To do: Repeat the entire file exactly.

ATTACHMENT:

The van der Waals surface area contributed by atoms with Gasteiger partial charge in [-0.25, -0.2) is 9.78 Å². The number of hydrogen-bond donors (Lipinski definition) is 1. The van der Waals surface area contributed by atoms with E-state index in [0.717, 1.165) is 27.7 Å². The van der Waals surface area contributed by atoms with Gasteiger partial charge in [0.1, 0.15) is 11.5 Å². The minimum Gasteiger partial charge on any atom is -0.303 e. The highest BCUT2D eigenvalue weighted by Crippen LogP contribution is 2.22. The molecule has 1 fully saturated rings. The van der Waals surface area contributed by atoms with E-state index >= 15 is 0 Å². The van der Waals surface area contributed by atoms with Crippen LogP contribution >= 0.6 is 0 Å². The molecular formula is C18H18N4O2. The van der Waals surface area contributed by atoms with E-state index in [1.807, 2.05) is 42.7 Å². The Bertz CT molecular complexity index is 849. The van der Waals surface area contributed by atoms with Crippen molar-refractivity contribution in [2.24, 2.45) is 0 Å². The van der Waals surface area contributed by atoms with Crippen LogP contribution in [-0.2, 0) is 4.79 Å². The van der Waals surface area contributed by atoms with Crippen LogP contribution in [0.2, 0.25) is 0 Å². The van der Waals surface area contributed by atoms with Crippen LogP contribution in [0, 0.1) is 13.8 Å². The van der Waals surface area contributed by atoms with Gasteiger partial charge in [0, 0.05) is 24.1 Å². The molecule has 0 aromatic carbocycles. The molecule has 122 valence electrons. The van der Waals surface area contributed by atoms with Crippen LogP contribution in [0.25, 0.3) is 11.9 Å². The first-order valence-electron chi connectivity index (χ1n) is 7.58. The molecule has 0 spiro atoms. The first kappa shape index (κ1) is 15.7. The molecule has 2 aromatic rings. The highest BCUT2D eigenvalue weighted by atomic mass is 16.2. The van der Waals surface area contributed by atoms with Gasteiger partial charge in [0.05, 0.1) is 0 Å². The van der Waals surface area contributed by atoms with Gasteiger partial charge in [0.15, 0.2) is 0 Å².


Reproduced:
The van der Waals surface area contributed by atoms with Gasteiger partial charge in [-0.25, -0.2) is 9.78 Å². The number of hydrogen-bond donors (Lipinski definition) is 1. The van der Waals surface area contributed by atoms with E-state index in [0.717, 1.165) is 27.7 Å². The van der Waals surface area contributed by atoms with Gasteiger partial charge in [0.1, 0.15) is 11.5 Å². The minimum Gasteiger partial charge on any atom is -0.303 e. The highest BCUT2D eigenvalue weighted by Crippen LogP contribution is 2.22. The molecule has 1 fully saturated rings. The van der Waals surface area contributed by atoms with E-state index >= 15 is 0 Å². The van der Waals surface area contributed by atoms with Crippen LogP contribution >= 0.6 is 0 Å². The molecular formula is C18H18N4O2. The van der Waals surface area contributed by atoms with E-state index in [1.807, 2.05) is 42.7 Å². The Bertz CT molecular complexity index is 849. The van der Waals surface area contributed by atoms with Crippen molar-refractivity contribution in [2.24, 2.45) is 0 Å². The van der Waals surface area contributed by atoms with Crippen LogP contribution in [-0.2, 0) is 4.79 Å². The van der Waals surface area contributed by atoms with Crippen LogP contribution in [0.2, 0.25) is 0 Å². The van der Waals surface area contributed by atoms with Crippen LogP contribution in [0, 0.1) is 13.8 Å². The van der Waals surface area contributed by atoms with Gasteiger partial charge in [0, 0.05) is 24.1 Å². The molecule has 0 aromatic carbocycles. The molecule has 122 valence electrons. The van der Waals surface area contributed by atoms with Crippen LogP contribution in [0.25, 0.3) is 11.9 Å². The first-order valence-electron chi connectivity index (χ1n) is 7.58. The molecule has 0 spiro atoms. The first kappa shape index (κ1) is 15.7. The molecule has 2 aromatic rings. The highest BCUT2D eigenvalue weighted by atomic mass is 16.2. The van der Waals surface area contributed by atoms with Gasteiger partial charge in [0.05, 0.1) is 0 Å². The van der Waals surface area contributed by atoms with Gasteiger partial charge in [0.15, 0.2) is 0 Å².